Articles | Volume 9, issue 16
Atmos. Chem. Phys., 9, 6217–6227, 2009
Atmos. Chem. Phys., 9, 6217–6227, 2009

  31 Aug 2009

31 Aug 2009

Increasing surface ozone concentrations in the background atmosphere of Southern China, 1994–2007

T. Wang1, X. L. Wei1, A. J. Ding1, C. N. Poon1, K. S. Lam1, Y. S. Li1, L. Y. Chan1, and M. Anson2 T. Wang et al.
  • 1Department of Civil and Structural Engineering, The Hong Kong Polytechnic University, Hong Kong, China
  • 2Faculty of Construction and Land Use, The Hong Kong Polytechnic University, Hong Kong, China

Abstract. Tropospheric ozone is of great importance with regard to air quality, atmospheric chemistry, and climate change. In this paper we report the first continuous record of surface ozone in the background atmosphere of South China. The data were obtained from 1994 to 2007 at a coastal site in Hong Kong, which is strongly influenced by the outflow of Asian continental air during the winter and the inflow of maritime air from the subtropics in the summer. Three methods are used to derive the rate of change in ozone. A linear fit to the 14-year record shows that the ozone concentration increased by 0.58 ppbv/yr, whereas comparing means in years 1994–2000 and 2001–2007 gives an increase of 0.87 ppbv/yr for a 7-year period. The ozone changes in air masses from various source regions are also examined. Using local wind and carbon monoxide (CO) data to filter out local influence, we find that ozone increased by 0.94 ppbv/yr from 1994–2000 to 2001–2007 in air masses from Eastern China, with similar changes in the other two continent-influenced air-mass groups, but no statistically significant change in the marine air. An examination of the nitrogen dioxide (NO2) column obtained from GOME and SCIAMACHY reveals an increase in atmospheric NO2 in China's three fastest developing coastal regions, whereas NO2 in other parts of Asia decreased during the same period, and no obvious trend over the main shipping routes in the South China Sea was indicated. Thus the observed increase in background ozone in Hong Kong is most likely due to the increased emissions of NO2 (and possibly volatile organic compounds (VOCs) as well) in the upwind coastal regions of mainland China. The CO data at Hok Tsui showed less definitive changes compared to the satellite NO2 column. The increase in background ozone likely made a strong contribution (81%) to the rate of increase in "total ozone" at an urban site in Hong Kong, suggesting the need to consider distant sources when developing long-term strategies to mitigate local ozone pollution.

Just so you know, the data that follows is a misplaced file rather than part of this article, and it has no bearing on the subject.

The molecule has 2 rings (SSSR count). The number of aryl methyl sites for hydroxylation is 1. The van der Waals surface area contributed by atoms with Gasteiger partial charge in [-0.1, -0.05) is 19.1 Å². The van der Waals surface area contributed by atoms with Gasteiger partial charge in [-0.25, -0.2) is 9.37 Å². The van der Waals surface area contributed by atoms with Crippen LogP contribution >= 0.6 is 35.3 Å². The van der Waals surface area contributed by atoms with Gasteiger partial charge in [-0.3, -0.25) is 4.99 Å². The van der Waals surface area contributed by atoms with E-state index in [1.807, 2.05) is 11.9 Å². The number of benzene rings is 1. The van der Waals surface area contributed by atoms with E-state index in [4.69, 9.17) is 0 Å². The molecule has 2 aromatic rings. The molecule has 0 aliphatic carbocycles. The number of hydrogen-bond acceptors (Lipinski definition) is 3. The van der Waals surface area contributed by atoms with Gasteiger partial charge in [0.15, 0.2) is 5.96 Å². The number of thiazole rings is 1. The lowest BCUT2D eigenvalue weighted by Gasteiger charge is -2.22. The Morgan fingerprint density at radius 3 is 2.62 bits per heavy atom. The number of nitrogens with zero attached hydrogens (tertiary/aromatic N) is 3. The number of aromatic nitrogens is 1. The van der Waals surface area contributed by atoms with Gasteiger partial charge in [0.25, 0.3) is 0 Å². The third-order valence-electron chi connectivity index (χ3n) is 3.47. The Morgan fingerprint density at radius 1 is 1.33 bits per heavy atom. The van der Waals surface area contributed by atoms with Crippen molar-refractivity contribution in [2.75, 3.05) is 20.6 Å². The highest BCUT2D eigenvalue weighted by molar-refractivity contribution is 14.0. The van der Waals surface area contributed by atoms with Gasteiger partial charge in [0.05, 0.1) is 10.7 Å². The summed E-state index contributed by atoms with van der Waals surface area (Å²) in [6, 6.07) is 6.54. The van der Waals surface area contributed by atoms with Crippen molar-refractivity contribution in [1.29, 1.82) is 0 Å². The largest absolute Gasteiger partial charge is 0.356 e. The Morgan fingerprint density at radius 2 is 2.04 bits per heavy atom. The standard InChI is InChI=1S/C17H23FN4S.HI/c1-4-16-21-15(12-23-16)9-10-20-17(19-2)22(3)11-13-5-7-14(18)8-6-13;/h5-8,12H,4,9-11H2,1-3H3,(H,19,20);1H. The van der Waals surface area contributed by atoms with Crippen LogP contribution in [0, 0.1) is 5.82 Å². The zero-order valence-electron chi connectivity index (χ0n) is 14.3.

Final-revised paper